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That Mason/Occult thing...

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posted on Jan, 12 2005 @ 06:30 PM
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In my collection of books, most of which I actually have read; there is a significant portion which could be designated 'on the occult'. Getting my feet wet on the subject late in the spaced-out 60's, the bookcases have begun groaning through acquisitions over the intervening 40 years.

So, I imagine myself an amateur expert on what 'the occult' encompasses to a small degree...

I'll not bore you with the listings of authors and titles, because it seems to cause certain stresses within these boards...and I'd not want to stress anyone out, so I'll go straight to my question...

Why is it that any reference to the occult immediately draws all sorts of pro/con Masonic posts as if they had the corner on the subject?

In my understanding, 'the occult', as a body of esoteric works, preceded Christianity by millenia...the Templars and Masons had their beginnings only lately, in the 11th century. Or are there those among the Masonic brethren here that ascribe to the story as related in the Hiram Key? (great bit of fun reading, but it got kinda anal in Uriels Machine, imo)

Also...it can be said that any ritual behind closed doors is an occult ritual...does that mean it is baaad, related to the Devil and/or Masonic?

just curious...





[edit on 12-1-2005 by masqua]




posted on Jan, 12 2005 @ 06:44 PM
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The Hiram Key assumes a lot, and should only be regarded as fiction/science fiction. There are some interesting finds, but his linking Hiram Abif to Seqenenre Tao is way out, and he admits to making some far out assumptions to get to this "find".

It was an interesting read, but should be taken lightly as fact.

Also, the occult and Freemasonry are covered just a few posts before this, but I understand that you might be referencing that post.



posted on Jan, 12 2005 @ 06:51 PM
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Well, "occult" only means "hidden".

But in the context that it's normally aimed at Freemasonry, it's deciphered as Satanism.
The word has changed meaning over the centuries to some.



posted on Jan, 12 2005 @ 07:19 PM
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Wiggy, I agree that The Hiram Key was a 'fun read', but I certainly do not take it seriously at all...what I asked was if there are any masons here who believed in the lost 'king-making ritual' story and Hiram. Personally, I believe it could be viewed as a myth. As far as the body of work considered
as 'The Occult' is concerned, I regard all the material ever written by or about the different Masonic traditions to be a mere sliver (lately added).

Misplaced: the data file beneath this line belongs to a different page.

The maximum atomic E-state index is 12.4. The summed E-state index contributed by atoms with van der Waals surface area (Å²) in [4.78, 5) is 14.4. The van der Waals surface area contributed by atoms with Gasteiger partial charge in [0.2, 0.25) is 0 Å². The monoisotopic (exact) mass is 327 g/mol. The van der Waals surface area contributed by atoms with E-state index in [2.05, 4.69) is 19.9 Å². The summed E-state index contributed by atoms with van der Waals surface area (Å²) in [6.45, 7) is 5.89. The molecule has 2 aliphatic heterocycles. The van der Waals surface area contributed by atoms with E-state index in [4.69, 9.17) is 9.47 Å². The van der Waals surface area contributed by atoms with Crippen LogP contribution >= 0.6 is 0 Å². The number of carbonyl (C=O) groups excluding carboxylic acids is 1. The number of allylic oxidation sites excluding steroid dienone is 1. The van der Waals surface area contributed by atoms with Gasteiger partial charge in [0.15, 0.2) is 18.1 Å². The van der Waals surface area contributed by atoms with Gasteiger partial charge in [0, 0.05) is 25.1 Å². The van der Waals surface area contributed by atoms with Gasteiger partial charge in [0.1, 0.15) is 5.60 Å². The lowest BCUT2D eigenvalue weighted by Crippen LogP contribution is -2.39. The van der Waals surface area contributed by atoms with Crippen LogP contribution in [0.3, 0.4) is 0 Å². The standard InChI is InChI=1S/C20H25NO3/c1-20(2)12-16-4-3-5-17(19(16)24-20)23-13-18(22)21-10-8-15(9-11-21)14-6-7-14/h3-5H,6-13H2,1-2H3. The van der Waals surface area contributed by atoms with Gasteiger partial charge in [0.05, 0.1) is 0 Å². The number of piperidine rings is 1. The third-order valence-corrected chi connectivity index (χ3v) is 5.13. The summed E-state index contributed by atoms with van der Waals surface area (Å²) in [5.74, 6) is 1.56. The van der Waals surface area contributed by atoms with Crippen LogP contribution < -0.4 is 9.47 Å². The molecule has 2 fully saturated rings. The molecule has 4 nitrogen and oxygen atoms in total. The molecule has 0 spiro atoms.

Leveller...I know what occult means...I'm referring to the writings and oral traditions surrounding all the aspects of the occult...as well as the many ancient manuscripts which may have survived the book burnings during the early centuries of the first millenium A.D. I would include in that the paltry few books the conquistadors did not burn after invading South America.

I'm certainly not talking about Satan, because I consider that a Christian construct. I also do not equate Lucifer with Satan...that could be a thread in itself.

Blavatsky. LaVey, Wilson, Graves as well as a thousand other recent and contemporary authors have knitted their brows and speculated over dusty pages from centuries before, putting pen to why and how it could relate to the human experience today. That, to me, are only the recent manifestations within the body of work I understand as 'The Occult'.

[edit on 12-1-2005 by masqua]

[edit on 12-1-2005 by masqua]



posted on Jan, 12 2005 @ 08:15 PM
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Originally posted by masqua

Why is it that any reference to the occult immediately draws all sorts of pro/con Masonic posts as if they had the corner on the subject?


I think it depends on who's posting at the time. Some people who oppose Freemasonry for erroneous reasons believe that Masonry is the grandaddy of the occult, and that the occult means satanism. The truth of the matter is that the vast majority of Masons aren't interested in the occult in the least bit, and those of us who are, are often derided because the occult is misunderstood by the masses.

However, I would never claim that one has to be a Mason in order to be an occultist, or even necessarily that a Mason is better suited to occult studies than non-Masons.


In my understanding, 'the occult', as a body of esoteric works, preceded Christianity by millenia...the Templars and Masons had their beginnings only lately, in the 11th century. Or are there those among the Masonic brethren here that ascribe to the story as related in the Hiram Key? (great bit of fun reading, but it got kinda anal in Uriels Machine, imo)


In my view, you are absolutely correct, and I know of no serious Masonic researchers or historians who take books like that seriously. In recent years, Masonic scholarship has had a rebirth, especially with organizations like the Scottish Rite Research Society here in the States, and the Quatuor Coronati Lodge of Research in London, both of which provide far superior research into Masonic history and symbolism than books like "The Hiram Key".